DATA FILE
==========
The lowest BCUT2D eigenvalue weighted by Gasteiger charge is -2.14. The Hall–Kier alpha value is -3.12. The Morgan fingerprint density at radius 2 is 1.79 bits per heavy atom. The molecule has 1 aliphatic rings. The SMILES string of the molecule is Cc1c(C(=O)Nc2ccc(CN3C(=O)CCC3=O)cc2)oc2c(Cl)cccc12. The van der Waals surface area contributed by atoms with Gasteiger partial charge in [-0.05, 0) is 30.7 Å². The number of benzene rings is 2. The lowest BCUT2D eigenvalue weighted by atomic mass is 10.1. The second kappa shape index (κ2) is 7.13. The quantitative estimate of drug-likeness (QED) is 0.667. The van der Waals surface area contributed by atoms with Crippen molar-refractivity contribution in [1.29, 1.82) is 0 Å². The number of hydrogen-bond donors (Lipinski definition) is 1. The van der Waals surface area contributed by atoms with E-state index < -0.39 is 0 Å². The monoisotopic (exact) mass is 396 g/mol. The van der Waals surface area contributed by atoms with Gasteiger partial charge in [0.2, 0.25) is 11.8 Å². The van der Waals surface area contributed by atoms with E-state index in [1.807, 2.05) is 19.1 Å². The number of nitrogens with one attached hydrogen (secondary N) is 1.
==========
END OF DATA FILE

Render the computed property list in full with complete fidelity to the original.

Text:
The lowest BCUT2D eigenvalue weighted by Gasteiger charge is -2.14. The Hall–Kier alpha value is -3.12. The Morgan fingerprint density at radius 2 is 1.79 bits per heavy atom. The molecule has 1 aliphatic rings. The SMILES string of the molecule is Cc1c(C(=O)Nc2ccc(CN3C(=O)CCC3=O)cc2)oc2c(Cl)cccc12. The van der Waals surface area contributed by atoms with Gasteiger partial charge in [-0.05, 0) is 30.7 Å². The number of benzene rings is 2. The lowest BCUT2D eigenvalue weighted by atomic mass is 10.1. The second kappa shape index (κ2) is 7.13. The quantitative estimate of drug-likeness (QED) is 0.667. The van der Waals surface area contributed by atoms with Crippen molar-refractivity contribution in [1.29, 1.82) is 0 Å². The number of hydrogen-bond donors (Lipinski definition) is 1. The van der Waals surface area contributed by atoms with E-state index < -0.39 is 0 Å². The monoisotopic (exact) mass is 396 g/mol. The van der Waals surface area contributed by atoms with Gasteiger partial charge in [0.2, 0.25) is 11.8 Å². The van der Waals surface area contributed by atoms with E-state index in [1.807, 2.05) is 19.1 Å². The number of nitrogens with one attached hydrogen (secondary N) is 1.